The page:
It may not have anything to do with the general public but leaders in Haryana and Punjab are trying their best to flare up things over the controversy around the setting up of the Haryana Sikh Gurdwara Management Committee (HSGMC).
The future course of the hype around the whole controversy is likely to be decided at the mega Panthic conference (Vishal Panthic Ikath) called by the Shiromani Akali Dal of Sikhs from all over the world July 27 at Amritsar's Golden Temple complex against the move of the Haryana government to set up a separate committee to manage Sikh shrines (gurdwaras) in Haryana.
Punjab chief minister Parkash Singh Badal, who is spearheading the fight against the separate committee for Haryana shrines, has clearly warned that the controversy could disturb peace in the region. But that has not stopped Haryana chief minister Bhupinder Singh Hooda's government from going ahead with its move to wrest control of the shrines.
From meeting Prime Minister Narendra Modi and union ministers Rajnath Singh, Arun Jaitley and Venkaiah Naidu, in recent days to seek the central government's intervention, Badal has been in an overdrive or the issue. Even the Akal Takht, the highest temporal seat of Sikh religion, and the SGPC have been embroiled in the issue.
The Haryana assembly had June 11 passed the Haryana Sikh Gurdwaras (Management) Bill, 2014, under which a new committee would be set up to manage gurdwaras (Sikh shrines) in Haryana. The bill got the assent of the Haryana governor June 14.
Amritsar-based Shiromani Gurdwara Parbandhak Committee (SGPC), the mini-parliament of Sikh religious affairs, which controls gurdwaras across Punjab, Haryana and Himachal Pradesh, will lose control over 72 gurdwaras in Haryana with the new law in Haryana. The Hooda government even went ahead, despite the protests, to announce a 41-member ad hoc committee to take charge of the shrines.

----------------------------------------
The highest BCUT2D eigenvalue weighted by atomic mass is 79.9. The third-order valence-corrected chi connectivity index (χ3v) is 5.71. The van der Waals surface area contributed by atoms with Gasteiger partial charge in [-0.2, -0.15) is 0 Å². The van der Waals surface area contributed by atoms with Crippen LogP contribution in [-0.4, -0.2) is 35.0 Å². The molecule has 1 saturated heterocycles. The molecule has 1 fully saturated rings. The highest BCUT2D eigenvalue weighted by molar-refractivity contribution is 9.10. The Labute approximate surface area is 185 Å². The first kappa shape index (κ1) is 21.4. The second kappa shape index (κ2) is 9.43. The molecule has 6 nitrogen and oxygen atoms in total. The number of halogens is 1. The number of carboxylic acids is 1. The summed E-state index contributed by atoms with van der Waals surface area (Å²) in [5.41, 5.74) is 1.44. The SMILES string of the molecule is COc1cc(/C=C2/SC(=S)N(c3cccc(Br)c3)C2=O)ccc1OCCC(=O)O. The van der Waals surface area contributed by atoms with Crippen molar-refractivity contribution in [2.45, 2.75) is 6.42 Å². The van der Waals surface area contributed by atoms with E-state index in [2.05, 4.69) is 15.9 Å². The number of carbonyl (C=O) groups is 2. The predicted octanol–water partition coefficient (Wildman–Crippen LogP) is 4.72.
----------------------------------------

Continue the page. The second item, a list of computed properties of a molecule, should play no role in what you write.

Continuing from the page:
Sunday's conference is likely to chalk out the programme to fight the alleged "assault on Sikh religion, religious institutions and the Sikh Gurdwara Act-1925, by the Congress government in Haryana headed by chief minister Bhupinder Singh Hooda at the behest of Congress president Sonia Gandhi", the Akali Dal core committee resolution stated.
The SGPC, which has a Rs.950-crore annual budget, controls majority of the gurdwaras in Punjab, including the holiest of all Sikh shrines 'Harmandar Sahib' (popularly known as Golden Temple) in Amritsar.
The Narendra Modi government too jumped into the controversy with the union home secretary shooting off letters to the Haryana chief secretary and the state governor's office to withdraw the assent to the new bill. The Haryana government outrightly rejected the suggestion.
Calling the step of the Hooda government as "unconstitutional", the Akali Dal core committee, at its recent meeting here, even demanded that the central government declare the bill passed by the Haryana assembly as unconstitutional and make it null and void.
Whatever the Sikh conference decides, both governments should ensure that the posturing and fight among political and religious leaders does not spill onto the streets or even gives a bad image to religious shrines.